Other sports like football and soccer, among others, have already embraced what compression material can help do for its players and it seems the NBA—or at least Golden State—is finally on board with it as well.
Environmental Friendliness: A
Via Thompson, we learned that the uniforms are made using 60-percent recycled material.
If you think about it, it's only fitting that the NBA goes green. They're paying their players plenty of green already, so why not?
Just think, the next time you discard that pizza box or crushed beer can, among other things, you could be contributing to the Association's new look.
Kudos to Adidas and the Warriors for trying to protect the Ozone.
Nothing says swagger like being the only team in the NBA wearing essential t-shirts.
Golden State's particular design could have benefited from some fashionable modifications, but swagger is all about being free from what is considered the social norm. In the NBA, it doesn't get much more unconventional than these bad boys.
I would also like to point out that they altered the overall blueprint of the jersey without getting rid of that revealing neckline. Some may still consider that too revealing, yet that v-like crease is the perfect spot for some bling to rest off the court.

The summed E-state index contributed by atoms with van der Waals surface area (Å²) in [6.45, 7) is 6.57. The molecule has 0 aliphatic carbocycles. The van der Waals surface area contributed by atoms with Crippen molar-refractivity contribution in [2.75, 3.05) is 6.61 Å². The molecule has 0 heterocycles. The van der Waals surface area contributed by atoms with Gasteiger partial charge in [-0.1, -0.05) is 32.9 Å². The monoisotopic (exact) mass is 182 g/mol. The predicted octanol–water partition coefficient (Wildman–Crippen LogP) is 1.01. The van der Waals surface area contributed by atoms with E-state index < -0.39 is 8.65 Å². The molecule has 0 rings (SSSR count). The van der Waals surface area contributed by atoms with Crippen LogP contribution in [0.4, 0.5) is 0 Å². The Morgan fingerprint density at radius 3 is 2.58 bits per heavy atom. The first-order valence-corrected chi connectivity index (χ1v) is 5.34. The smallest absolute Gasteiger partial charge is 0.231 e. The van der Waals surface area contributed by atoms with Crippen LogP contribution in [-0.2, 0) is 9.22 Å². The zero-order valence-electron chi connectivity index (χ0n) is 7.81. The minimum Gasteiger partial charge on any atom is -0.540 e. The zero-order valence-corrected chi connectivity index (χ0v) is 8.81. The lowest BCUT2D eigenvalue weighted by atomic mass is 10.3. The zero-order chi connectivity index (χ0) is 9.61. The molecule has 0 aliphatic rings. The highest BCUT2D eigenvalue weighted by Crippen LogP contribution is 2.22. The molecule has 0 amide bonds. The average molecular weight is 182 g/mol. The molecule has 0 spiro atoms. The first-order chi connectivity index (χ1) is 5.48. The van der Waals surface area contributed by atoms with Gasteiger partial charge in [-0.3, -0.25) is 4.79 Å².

Should this catch on, remember that it was the Warriors that gave you sleeves. Sure, they also gave you a tan from all that radiating yellow, but who cares?
Final Grade: B
I continue to marvel at Adidas and Golden State's use of yellow here—in a bad way.
That said, it's hard to argue with the functionality of the design and impossible to refute the innovative nature of this uniform's existence. If they're going to help some of the world's best athletes move better and fly through the air more, then it's tough not to support these at least somewhat.
Again, we're blinded by yellow here, but this could potentially be a huge step for the NBA in general. This could eventually become the new alternate, perhaps even the new norm for jerseys.
Improvements need to be made from a fashion standpoint, but the Warriors may have the schematics for something special here.
As long as they serve a tactical purpose, then we should be willing to overlook the hideous color scheme.